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Nancy Ward (Nanyehi) Biography

Born as Nanyehi, Nancy Ward made her way into the world around 1738 in the Cherokee capital, Chota. Today, this location is known as Monroe County, Tennessee. Her mother was often referred to as “Tame Doe” and was the sister of Attakullakulla. Also, Nanyehi’s mother was a member of the Wolf Clan, the most prominent of the seven Cherokee clans. Her father was thought to be a Cherokee-Delaware man. Warfare with European settlers and with other tribes meant that every day carried a threat of violence during Nanyehi’s childhood.

In 1751, Nanyehi married Kingfisher, a Cherokee of the Deer Clan. Nanyehi birthed two children, Fivekiller and Catherine. At the Battle of Taliwa against the Creeks in 1755, Nanyehi aided her husband by chewing on the lead bullets for his rifle to make them more jagged so they would inflict more damage to the enemy. When her husband was killed in battle, she armed herself with his weapon and led her people to victory. At the age of eighteen, she was given the title Ghighau, Beloved Woman. Being the Beloved Woman, gave her a lifetime voice in the tribal councils because it was a very powerful position. She headed the Women’s Council and was part of the Council of Chiefs. She also had prominent power over prisoners.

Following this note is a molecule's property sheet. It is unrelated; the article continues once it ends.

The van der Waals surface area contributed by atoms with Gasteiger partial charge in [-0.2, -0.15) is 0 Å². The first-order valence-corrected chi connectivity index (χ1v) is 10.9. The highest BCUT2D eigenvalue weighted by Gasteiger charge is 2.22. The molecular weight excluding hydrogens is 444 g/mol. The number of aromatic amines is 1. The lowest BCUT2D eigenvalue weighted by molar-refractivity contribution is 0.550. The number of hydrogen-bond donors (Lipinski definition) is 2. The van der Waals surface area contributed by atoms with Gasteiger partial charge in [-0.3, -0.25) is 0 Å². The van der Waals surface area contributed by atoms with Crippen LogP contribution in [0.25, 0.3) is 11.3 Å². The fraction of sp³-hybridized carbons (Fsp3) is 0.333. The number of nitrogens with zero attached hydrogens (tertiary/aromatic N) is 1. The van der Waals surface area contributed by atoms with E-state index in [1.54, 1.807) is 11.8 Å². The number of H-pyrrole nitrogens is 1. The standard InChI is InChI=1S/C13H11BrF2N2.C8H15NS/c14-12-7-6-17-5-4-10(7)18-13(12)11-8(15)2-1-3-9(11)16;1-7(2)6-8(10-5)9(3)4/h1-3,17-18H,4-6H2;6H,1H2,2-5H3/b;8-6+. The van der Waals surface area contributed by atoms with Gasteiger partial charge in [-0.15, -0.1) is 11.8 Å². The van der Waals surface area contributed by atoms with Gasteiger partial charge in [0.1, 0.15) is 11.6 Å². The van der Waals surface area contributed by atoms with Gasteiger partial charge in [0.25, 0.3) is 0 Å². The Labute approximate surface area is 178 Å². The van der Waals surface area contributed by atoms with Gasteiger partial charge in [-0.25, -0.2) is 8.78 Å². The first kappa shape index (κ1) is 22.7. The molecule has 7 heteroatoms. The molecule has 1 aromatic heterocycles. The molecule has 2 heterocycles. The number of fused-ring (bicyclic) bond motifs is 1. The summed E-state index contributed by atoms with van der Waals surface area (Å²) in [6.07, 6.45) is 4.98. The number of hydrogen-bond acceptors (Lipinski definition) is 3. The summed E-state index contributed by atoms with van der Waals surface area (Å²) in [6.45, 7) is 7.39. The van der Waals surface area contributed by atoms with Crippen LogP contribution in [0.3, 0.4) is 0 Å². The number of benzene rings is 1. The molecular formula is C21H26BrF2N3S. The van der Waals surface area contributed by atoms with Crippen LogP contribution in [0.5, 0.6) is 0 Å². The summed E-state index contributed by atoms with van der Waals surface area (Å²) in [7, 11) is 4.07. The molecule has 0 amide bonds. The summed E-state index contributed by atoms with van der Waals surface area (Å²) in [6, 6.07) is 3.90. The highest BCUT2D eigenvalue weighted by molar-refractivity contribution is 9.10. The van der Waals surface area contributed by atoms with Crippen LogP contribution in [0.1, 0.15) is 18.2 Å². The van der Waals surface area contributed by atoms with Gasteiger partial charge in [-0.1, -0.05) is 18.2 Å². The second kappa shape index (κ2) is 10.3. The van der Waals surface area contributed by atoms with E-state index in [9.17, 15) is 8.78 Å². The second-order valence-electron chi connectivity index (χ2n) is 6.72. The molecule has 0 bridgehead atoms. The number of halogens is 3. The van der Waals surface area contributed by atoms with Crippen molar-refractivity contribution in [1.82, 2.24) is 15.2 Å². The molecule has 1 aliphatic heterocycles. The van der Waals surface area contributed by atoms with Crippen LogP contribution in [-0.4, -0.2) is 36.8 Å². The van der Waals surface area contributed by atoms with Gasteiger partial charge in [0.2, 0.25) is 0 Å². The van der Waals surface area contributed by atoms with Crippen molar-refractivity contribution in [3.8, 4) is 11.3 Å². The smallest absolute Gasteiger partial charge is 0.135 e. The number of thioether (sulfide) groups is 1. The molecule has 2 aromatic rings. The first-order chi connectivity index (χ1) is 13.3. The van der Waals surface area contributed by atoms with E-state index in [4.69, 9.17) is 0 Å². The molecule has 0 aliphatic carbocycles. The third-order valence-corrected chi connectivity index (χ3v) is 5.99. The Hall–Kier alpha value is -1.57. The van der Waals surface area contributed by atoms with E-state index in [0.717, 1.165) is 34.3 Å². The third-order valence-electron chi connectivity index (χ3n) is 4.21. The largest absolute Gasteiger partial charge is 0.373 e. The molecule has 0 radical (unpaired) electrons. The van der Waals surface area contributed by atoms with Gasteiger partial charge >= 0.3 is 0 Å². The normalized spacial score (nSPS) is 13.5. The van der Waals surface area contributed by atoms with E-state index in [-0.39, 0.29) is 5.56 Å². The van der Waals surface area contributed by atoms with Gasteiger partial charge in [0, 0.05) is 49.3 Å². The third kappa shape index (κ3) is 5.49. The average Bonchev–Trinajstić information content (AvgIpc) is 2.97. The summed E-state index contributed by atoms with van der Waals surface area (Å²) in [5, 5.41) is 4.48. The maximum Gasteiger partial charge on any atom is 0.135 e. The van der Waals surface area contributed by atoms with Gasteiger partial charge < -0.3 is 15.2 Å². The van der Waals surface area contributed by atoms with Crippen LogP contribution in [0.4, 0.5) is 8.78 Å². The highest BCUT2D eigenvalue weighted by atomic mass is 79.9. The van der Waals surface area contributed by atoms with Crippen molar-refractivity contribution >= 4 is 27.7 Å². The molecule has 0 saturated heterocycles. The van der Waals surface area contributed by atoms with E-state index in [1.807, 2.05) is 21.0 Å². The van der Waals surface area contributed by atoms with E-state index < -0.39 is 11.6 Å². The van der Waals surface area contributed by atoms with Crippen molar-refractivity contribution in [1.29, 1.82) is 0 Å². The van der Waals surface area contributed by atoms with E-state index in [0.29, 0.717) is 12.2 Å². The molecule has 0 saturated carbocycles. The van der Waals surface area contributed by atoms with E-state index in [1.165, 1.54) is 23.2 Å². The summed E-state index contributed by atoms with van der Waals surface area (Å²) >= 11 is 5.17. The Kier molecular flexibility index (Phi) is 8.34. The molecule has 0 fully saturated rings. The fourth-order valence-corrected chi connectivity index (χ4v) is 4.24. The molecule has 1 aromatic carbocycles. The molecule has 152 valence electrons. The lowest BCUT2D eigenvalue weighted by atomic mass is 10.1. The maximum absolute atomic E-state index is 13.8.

In the late 1750’s, Nanyehi married Bryant Ward, an English trader who had fought in the French and Indian War and had taken up residence with the Cherokees. Bryant Ward already had a wife but since the Cherokees did not view marriage as a lifelong installation, it caused few problems. This is when Nanyehi took the name Nancy Ward and learned English. They had a daughter that they named Betsy. Eventually, Bryant Ward moved back to South Carolina, where he lived the remainder of his life with his European wife and family but visits continued between Bryant and Nancy throughout their lives.

Many of the settlers moving across the mountains into the Cherokee territory knew and respected Nancy Ward. Ward is credited with having secretly warned John Sevier and the Watauga Association of an impending attack by Cherokees in July 1776. Nancy Ward exerted considerable influence over both the Cherokees and the white settlers and participated actively in treaty negotiations.

During the 1790s, she observed the Cherokee nation undergoing changes. The Indians began using the commercial agricultural lifestyle of the nearby settlers. She had no success in urging the tribe to reject the pressure by white settlers to sell their remaining lands. She was forced to move after the sale of tribal lands north of the Hiwassee River in 1819. She moved south and settled on the Ocoee River where she operated an inn until her death in 1822. Her grave is located in Benton, Tennessee. Nancy Ward is remembered not only as an important figure to Cherokee people but as an advocate for women in American politics.

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